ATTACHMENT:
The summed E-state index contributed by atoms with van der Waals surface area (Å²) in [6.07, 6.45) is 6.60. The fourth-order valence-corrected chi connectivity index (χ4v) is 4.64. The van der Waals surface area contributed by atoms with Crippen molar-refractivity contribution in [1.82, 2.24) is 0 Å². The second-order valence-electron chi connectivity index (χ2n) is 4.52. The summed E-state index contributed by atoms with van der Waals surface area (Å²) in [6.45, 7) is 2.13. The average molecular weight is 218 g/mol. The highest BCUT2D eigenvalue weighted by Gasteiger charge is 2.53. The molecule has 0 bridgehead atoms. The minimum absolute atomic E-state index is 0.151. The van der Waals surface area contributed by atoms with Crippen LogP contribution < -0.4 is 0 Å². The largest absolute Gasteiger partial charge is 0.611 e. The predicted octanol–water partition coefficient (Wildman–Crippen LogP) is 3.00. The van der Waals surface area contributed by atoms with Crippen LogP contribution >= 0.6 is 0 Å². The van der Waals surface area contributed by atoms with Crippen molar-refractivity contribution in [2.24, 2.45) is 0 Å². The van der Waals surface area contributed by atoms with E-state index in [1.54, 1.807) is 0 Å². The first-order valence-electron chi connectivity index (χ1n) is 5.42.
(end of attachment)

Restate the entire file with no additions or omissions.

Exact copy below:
The summed E-state index contributed by atoms with van der Waals surface area (Å²) in [6.07, 6.45) is 6.60. The fourth-order valence-corrected chi connectivity index (χ4v) is 4.64. The van der Waals surface area contributed by atoms with Crippen molar-refractivity contribution in [1.82, 2.24) is 0 Å². The second-order valence-electron chi connectivity index (χ2n) is 4.52. The summed E-state index contributed by atoms with van der Waals surface area (Å²) in [6.45, 7) is 2.13. The average molecular weight is 218 g/mol. The highest BCUT2D eigenvalue weighted by Gasteiger charge is 2.53. The molecule has 0 bridgehead atoms. The minimum absolute atomic E-state index is 0.151. The van der Waals surface area contributed by atoms with Crippen LogP contribution < -0.4 is 0 Å². The largest absolute Gasteiger partial charge is 0.611 e. The predicted octanol–water partition coefficient (Wildman–Crippen LogP) is 3.00. The van der Waals surface area contributed by atoms with Crippen LogP contribution >= 0.6 is 0 Å². The van der Waals surface area contributed by atoms with Crippen molar-refractivity contribution in [2.24, 2.45) is 0 Å². The van der Waals surface area contributed by atoms with E-state index in [1.54, 1.807) is 0 Å². The first-order valence-electron chi connectivity index (χ1n) is 5.42.